What is Fermi energy?
The Fermi energy is the concept of quantum mechanics that refers to the energy difference between the highest and lowest occupied single-particle states in a quantum system of non-interacting fermions( like electrons, neutrons or protons) at absolute zero temperature, and this can be considered as the Fermi energy definition.
The Fermi level and Fermi energy are usually confusing terms and often used interchangeably to refer each other. Although, both the terms are equal at absolute zero temperature, different at other temperature.
Fermi energy is applied in determining the electrical and thermal characteristics of the solids. It is one of the important concepts in superconductor physics and quantum mechanics. It is used in semiconductors and insulators.
The highest energy level that an electron can occupy at the absolute zero temperature is known as the Fermi Level. The Fermi level lies between the valence band and conduction band because at absolute zero temperature the electrons are all in the lowest energy state. Due to lack of sufficient energy at 0 Kelvin, the Fermi level can be considered as the sea of fermions (or electrons) above which no electrons exist.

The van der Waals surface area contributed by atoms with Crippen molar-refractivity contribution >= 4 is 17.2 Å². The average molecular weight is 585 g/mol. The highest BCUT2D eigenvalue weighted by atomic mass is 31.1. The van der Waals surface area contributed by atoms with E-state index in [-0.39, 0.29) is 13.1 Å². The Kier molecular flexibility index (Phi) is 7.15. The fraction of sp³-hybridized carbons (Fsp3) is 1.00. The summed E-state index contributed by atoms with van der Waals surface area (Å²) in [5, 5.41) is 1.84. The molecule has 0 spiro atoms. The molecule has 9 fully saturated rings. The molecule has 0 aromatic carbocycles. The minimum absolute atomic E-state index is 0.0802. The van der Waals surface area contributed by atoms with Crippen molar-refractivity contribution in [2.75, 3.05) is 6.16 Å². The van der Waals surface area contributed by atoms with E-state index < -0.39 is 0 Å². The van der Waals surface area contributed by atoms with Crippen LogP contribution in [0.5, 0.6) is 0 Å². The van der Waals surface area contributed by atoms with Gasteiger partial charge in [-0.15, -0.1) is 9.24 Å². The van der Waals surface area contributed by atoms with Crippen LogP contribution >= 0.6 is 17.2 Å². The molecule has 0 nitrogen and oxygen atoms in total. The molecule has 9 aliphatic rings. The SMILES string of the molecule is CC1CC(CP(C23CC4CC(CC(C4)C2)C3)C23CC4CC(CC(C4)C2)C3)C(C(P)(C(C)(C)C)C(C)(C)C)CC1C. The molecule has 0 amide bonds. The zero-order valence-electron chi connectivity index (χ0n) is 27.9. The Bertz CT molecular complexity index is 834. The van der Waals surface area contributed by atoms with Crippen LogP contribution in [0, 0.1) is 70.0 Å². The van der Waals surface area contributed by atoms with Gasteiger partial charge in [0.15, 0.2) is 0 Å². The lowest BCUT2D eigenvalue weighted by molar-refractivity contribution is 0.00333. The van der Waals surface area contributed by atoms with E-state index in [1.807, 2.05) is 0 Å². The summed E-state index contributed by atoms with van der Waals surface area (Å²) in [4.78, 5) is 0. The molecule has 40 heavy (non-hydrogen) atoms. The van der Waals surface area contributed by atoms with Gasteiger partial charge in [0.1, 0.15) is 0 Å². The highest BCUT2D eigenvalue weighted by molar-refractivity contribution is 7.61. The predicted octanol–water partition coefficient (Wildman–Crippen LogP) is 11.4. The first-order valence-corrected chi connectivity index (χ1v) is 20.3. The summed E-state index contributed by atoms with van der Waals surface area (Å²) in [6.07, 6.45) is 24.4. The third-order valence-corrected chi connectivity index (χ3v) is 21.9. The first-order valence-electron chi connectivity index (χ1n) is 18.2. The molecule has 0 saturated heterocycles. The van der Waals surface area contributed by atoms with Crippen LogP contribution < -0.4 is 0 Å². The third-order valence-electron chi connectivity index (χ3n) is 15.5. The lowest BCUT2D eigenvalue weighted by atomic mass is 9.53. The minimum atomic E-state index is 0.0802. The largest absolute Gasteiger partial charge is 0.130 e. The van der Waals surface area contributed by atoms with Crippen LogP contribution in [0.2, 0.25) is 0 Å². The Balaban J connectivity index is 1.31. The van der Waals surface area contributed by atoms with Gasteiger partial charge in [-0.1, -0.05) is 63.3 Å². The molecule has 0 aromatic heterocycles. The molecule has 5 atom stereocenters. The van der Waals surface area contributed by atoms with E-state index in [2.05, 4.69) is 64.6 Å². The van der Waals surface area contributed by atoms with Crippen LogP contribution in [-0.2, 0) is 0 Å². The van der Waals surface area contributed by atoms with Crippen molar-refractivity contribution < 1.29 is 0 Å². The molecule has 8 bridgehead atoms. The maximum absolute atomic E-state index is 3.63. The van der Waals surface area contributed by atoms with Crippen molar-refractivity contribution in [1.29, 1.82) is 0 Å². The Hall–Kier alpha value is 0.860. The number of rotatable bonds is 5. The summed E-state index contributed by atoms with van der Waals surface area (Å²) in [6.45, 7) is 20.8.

Fermi Energy Level
The reason for the existence of this energy level is due to Pauli’s exclusion principle which states two fermions cannot occupy that same quantum state. So, if a system has more than one fermions, each fermion has a different set of magnetic quantum numbers associated with it.
The Fermi Temperature can be defined as the energy of Fermi level divided by the Boltzmann’s constant. It is also the temperature at which the energy of the electron is equal to the Fermi energy. It is the measure of the electrons in the lower states of energy in metal.
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